The best thing ever to happen to me as a runner was to run with my much-faster wife.
I met Jen in college. We both ran track at a small school in central Pennsylvania, and we used to joke about which race was harder: the hip-busting hop-and-push of her 100-meter hurdles or the sustained sprint of my half-mile.
I wasn’t exactly a natural runner. I quit the college basketball team when my coach didn’t give me the starting point-guard spot as an underclassman. Point guards are notoriously prideful players—we want to be the stars of the show. The bench wasn’t for me.
Running was a nice escape from the confines of my college experience. The school was in the middle of nowhere, and I often felt out of place as a New Jersey kid in central Pennsylvania. On training runs, I’d run with my teammates past tractors and along empty back roads bordered by farms, leaving my anxieties behind on campus. Over time, I got used to running with middle-distance guys who were a little faster than me, racers who’d been toughing it out through winter hill repeats for years. It didn’t bother me that I wasn’t the fastest on those runs; I was just happy to be part of the pack.
At first, I felt the same way running with Jen: I was satisfied just trying to keep up. She was quick, always sure on her feet. I was still trying to master the patience and long strides that distance running requires.
Plagued by injuries, I stopped running for the team after just one season and turned my focus to writing. Jen and I would go for short runs after her training, but I hesitated to tag along on her longer days. Even though she was a hurdler, distance running also came naturally to her. For me, long runs were labor. What I loved most about the 800 was that it was over fast: one lap in, I was already halfway done.
She was quick, always sure on her feet. I was still trying to master the patience and long strides that distance running requires.
For a few years after college, I avoided running with my wife. I couldn’t keep up and felt pangs of guilt when she slowed down to stay with me. She was being a good sport—and a good partner—but I had too much pride to accept that.
In those years, we’d go to the trail together and head off on separate routes. I’d go for a short run, and then kill time with some core exercises until Jen finished her loop. But one day, five years ago, while I waited alone at the end of the trail, I started to miss trying to keep up with her. Running with Jen was like having a coach who was my best friend—someone who could push me just by existing and motivated me simply by doing her own thing.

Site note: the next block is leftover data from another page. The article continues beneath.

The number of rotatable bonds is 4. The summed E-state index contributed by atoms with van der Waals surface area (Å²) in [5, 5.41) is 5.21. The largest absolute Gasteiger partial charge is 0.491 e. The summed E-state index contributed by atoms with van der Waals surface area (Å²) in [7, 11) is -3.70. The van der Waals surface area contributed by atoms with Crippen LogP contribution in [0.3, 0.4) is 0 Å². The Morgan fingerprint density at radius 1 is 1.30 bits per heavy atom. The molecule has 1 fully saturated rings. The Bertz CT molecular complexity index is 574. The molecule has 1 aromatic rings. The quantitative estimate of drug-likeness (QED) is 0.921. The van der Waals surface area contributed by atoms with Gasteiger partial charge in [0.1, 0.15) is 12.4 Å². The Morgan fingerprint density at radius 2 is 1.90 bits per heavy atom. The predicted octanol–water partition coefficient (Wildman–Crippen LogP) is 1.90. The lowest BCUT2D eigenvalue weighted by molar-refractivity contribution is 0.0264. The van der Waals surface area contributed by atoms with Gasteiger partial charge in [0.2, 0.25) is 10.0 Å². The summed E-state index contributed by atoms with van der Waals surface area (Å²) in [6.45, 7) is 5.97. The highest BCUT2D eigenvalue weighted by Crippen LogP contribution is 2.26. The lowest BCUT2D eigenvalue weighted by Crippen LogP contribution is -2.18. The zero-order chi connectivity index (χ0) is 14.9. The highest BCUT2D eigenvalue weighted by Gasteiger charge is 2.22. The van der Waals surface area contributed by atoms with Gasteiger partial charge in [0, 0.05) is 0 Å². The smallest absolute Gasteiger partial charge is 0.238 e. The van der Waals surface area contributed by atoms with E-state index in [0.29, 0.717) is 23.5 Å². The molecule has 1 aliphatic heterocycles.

We finally started running together again after our twin daughters were born in 2013. On those runs, we would move down the trail at what seemed like an even pace, but in reality, Jen was gliding and I was pushing. I had gained some pounds over my racing weight and could keep pace with Jen during those early months after she had our daughters, but I could tell she was quickly regaining her old speed. She was a racer, ready to blaze down the trail again. I was perpetually a runner in training.
Our girls are four years old now, and I still can’t keep up with my wife on long runs. But I’m getting better at accepting that. We start the typical run together, matching stride for stride. Usually, as we near the first mile, I pause my music to listen to my heavy breathing compete with the sound of our footfalls. Jen drifts ahead, and I lengthen my strides a bit while looking down at the uneven trail. Jen looks back over her shoulder, and I can sense her slowing down, getting ready to wait for me. As always, it’s a graceful gesture. But I’ve learned to wave her forward.
Jen soon disappears into the distance. I pass old battery boxes, shuttered cabins, and cattail marshes that border wide ponds. I look at my watch to check my pace and work to better control my breaths. It’s not about catching her, though. Jen will turn around at the 5K mark and run back toward me. This exercise has made me a better runner: I’m pushing toward a goal, but I feel competitive only with myself.
When Jen does come back into sight, I turn around on the trail, and she eventually reaches me again—as if we’re doing a relay. These days, I approach running with Jen with the realization that we’re a team: even though I can’t keep up for the whole time, we always finish our runs together.